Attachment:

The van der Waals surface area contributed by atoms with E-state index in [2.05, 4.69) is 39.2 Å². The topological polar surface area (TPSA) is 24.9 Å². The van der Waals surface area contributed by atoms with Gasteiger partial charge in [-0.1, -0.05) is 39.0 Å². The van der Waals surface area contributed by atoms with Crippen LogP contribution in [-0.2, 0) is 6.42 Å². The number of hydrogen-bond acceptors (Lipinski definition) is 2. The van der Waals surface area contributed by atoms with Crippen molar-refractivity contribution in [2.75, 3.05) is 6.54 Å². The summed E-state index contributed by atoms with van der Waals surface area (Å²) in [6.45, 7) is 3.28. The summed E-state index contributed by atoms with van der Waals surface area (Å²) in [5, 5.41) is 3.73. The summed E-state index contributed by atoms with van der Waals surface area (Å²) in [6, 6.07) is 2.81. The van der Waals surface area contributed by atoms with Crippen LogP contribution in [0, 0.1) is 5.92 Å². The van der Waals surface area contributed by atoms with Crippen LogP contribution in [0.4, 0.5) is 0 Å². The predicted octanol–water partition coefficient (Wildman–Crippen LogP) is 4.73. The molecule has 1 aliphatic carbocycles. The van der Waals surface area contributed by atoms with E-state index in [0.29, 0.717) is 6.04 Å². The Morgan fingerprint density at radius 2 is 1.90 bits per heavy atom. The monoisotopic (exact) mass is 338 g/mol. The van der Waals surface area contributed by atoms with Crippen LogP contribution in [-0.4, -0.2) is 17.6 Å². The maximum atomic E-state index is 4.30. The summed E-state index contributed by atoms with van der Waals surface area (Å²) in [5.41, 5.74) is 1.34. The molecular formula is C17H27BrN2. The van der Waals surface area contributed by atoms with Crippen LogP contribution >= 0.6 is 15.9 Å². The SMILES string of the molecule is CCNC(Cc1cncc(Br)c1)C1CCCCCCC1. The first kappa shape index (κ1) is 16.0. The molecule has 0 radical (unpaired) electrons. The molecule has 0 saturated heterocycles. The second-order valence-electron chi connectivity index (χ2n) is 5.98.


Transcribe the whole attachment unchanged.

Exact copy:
The van der Waals surface area contributed by atoms with E-state index in [2.05, 4.69) is 39.2 Å². The topological polar surface area (TPSA) is 24.9 Å². The van der Waals surface area contributed by atoms with Gasteiger partial charge in [-0.1, -0.05) is 39.0 Å². The van der Waals surface area contributed by atoms with Crippen LogP contribution in [-0.2, 0) is 6.42 Å². The number of hydrogen-bond acceptors (Lipinski definition) is 2. The van der Waals surface area contributed by atoms with Crippen molar-refractivity contribution in [2.75, 3.05) is 6.54 Å². The summed E-state index contributed by atoms with van der Waals surface area (Å²) in [6.45, 7) is 3.28. The summed E-state index contributed by atoms with van der Waals surface area (Å²) in [5, 5.41) is 3.73. The summed E-state index contributed by atoms with van der Waals surface area (Å²) in [6, 6.07) is 2.81. The van der Waals surface area contributed by atoms with Crippen LogP contribution in [0, 0.1) is 5.92 Å². The van der Waals surface area contributed by atoms with Crippen LogP contribution in [0.4, 0.5) is 0 Å². The predicted octanol–water partition coefficient (Wildman–Crippen LogP) is 4.73. The molecule has 1 aliphatic carbocycles. The van der Waals surface area contributed by atoms with E-state index in [0.29, 0.717) is 6.04 Å². The Morgan fingerprint density at radius 2 is 1.90 bits per heavy atom. The monoisotopic (exact) mass is 338 g/mol. The van der Waals surface area contributed by atoms with Crippen LogP contribution in [-0.4, -0.2) is 17.6 Å². The maximum atomic E-state index is 4.30. The summed E-state index contributed by atoms with van der Waals surface area (Å²) in [5.41, 5.74) is 1.34. The molecular formula is C17H27BrN2. The van der Waals surface area contributed by atoms with Crippen LogP contribution >= 0.6 is 15.9 Å². The SMILES string of the molecule is CCNC(Cc1cncc(Br)c1)C1CCCCCCC1. The first kappa shape index (κ1) is 16.0. The molecule has 0 radical (unpaired) electrons. The molecule has 0 saturated heterocycles. The second-order valence-electron chi connectivity index (χ2n) is 5.98.